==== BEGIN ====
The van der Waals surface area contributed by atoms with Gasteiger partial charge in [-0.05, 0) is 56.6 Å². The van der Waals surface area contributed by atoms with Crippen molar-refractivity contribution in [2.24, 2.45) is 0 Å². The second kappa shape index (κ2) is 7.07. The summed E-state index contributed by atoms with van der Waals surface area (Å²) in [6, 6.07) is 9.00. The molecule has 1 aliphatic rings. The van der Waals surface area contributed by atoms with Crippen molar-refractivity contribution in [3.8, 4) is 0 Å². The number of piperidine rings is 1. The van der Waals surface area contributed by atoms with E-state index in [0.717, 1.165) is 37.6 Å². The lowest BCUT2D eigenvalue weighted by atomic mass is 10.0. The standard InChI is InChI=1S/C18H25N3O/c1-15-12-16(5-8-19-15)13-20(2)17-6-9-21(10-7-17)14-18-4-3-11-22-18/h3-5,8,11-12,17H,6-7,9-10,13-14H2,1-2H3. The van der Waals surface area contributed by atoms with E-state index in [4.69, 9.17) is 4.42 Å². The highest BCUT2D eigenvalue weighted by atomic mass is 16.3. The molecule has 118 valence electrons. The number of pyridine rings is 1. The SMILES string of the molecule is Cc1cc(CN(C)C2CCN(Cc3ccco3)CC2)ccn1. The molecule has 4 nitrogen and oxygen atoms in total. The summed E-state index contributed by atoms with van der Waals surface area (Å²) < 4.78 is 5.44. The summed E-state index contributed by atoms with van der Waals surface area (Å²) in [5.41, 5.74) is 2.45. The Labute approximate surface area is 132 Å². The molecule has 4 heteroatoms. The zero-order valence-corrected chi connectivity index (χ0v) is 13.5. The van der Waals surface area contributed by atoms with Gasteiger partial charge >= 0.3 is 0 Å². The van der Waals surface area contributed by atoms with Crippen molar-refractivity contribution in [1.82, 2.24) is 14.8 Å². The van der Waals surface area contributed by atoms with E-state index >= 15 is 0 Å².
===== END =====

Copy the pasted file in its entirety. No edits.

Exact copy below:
The van der Waals surface area contributed by atoms with Gasteiger partial charge in [-0.05, 0) is 56.6 Å². The van der Waals surface area contributed by atoms with Crippen molar-refractivity contribution in [2.24, 2.45) is 0 Å². The second kappa shape index (κ2) is 7.07. The summed E-state index contributed by atoms with van der Waals surface area (Å²) in [6, 6.07) is 9.00. The molecule has 1 aliphatic rings. The van der Waals surface area contributed by atoms with Crippen molar-refractivity contribution in [3.8, 4) is 0 Å². The number of piperidine rings is 1. The van der Waals surface area contributed by atoms with E-state index in [0.717, 1.165) is 37.6 Å². The lowest BCUT2D eigenvalue weighted by atomic mass is 10.0. The standard InChI is InChI=1S/C18H25N3O/c1-15-12-16(5-8-19-15)13-20(2)17-6-9-21(10-7-17)14-18-4-3-11-22-18/h3-5,8,11-12,17H,6-7,9-10,13-14H2,1-2H3. The van der Waals surface area contributed by atoms with E-state index in [4.69, 9.17) is 4.42 Å². The highest BCUT2D eigenvalue weighted by atomic mass is 16.3. The molecule has 118 valence electrons. The number of pyridine rings is 1. The SMILES string of the molecule is Cc1cc(CN(C)C2CCN(Cc3ccco3)CC2)ccn1. The molecule has 4 nitrogen and oxygen atoms in total. The summed E-state index contributed by atoms with van der Waals surface area (Å²) < 4.78 is 5.44. The summed E-state index contributed by atoms with van der Waals surface area (Å²) in [5.41, 5.74) is 2.45. The Labute approximate surface area is 132 Å². The molecule has 4 heteroatoms. The zero-order valence-corrected chi connectivity index (χ0v) is 13.5. The van der Waals surface area contributed by atoms with Gasteiger partial charge >= 0.3 is 0 Å². The van der Waals surface area contributed by atoms with Crippen molar-refractivity contribution in [1.82, 2.24) is 14.8 Å². The van der Waals surface area contributed by atoms with E-state index >= 15 is 0 Å².